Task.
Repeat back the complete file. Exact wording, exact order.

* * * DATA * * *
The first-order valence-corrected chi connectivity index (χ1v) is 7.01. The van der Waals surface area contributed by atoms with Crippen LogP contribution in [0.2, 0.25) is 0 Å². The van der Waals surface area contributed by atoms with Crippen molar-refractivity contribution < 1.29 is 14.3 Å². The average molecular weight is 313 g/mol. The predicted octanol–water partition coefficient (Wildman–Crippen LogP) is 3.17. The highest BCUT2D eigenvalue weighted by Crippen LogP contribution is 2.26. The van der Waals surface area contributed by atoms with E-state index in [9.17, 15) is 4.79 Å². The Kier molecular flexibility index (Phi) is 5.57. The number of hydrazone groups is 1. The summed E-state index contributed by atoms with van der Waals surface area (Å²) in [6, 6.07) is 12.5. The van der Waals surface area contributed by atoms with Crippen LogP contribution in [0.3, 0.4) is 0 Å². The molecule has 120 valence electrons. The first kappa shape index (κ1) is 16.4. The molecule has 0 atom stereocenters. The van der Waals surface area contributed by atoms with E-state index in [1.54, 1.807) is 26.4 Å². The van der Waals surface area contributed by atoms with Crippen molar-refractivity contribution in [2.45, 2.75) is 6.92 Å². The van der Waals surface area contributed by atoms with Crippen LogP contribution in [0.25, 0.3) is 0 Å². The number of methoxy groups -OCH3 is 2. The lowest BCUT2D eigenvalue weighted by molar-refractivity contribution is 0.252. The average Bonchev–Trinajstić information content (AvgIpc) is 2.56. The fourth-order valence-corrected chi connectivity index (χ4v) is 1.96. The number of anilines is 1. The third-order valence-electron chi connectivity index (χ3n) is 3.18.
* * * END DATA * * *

The first-order valence-corrected chi connectivity index (χ1v) is 7.01. The van der Waals surface area contributed by atoms with Crippen LogP contribution in [0.2, 0.25) is 0 Å². The van der Waals surface area contributed by atoms with Crippen molar-refractivity contribution < 1.29 is 14.3 Å². The average molecular weight is 313 g/mol. The predicted octanol–water partition coefficient (Wildman–Crippen LogP) is 3.17. The highest BCUT2D eigenvalue weighted by Crippen LogP contribution is 2.26. The van der Waals surface area contributed by atoms with E-state index in [9.17, 15) is 4.79 Å². The Kier molecular flexibility index (Phi) is 5.57. The number of hydrazone groups is 1. The summed E-state index contributed by atoms with van der Waals surface area (Å²) in [6, 6.07) is 12.5. The van der Waals surface area contributed by atoms with Crippen LogP contribution in [0.3, 0.4) is 0 Å². The molecule has 120 valence electrons. The first kappa shape index (κ1) is 16.4. The molecule has 0 atom stereocenters. The van der Waals surface area contributed by atoms with E-state index in [1.54, 1.807) is 26.4 Å². The van der Waals surface area contributed by atoms with Crippen molar-refractivity contribution in [2.45, 2.75) is 6.92 Å². The van der Waals surface area contributed by atoms with Crippen LogP contribution in [0.25, 0.3) is 0 Å². The number of methoxy groups -OCH3 is 2. The lowest BCUT2D eigenvalue weighted by molar-refractivity contribution is 0.252. The average Bonchev–Trinajstić information content (AvgIpc) is 2.56. The fourth-order valence-corrected chi connectivity index (χ4v) is 1.96. The number of anilines is 1. The third-order valence-electron chi connectivity index (χ3n) is 3.18.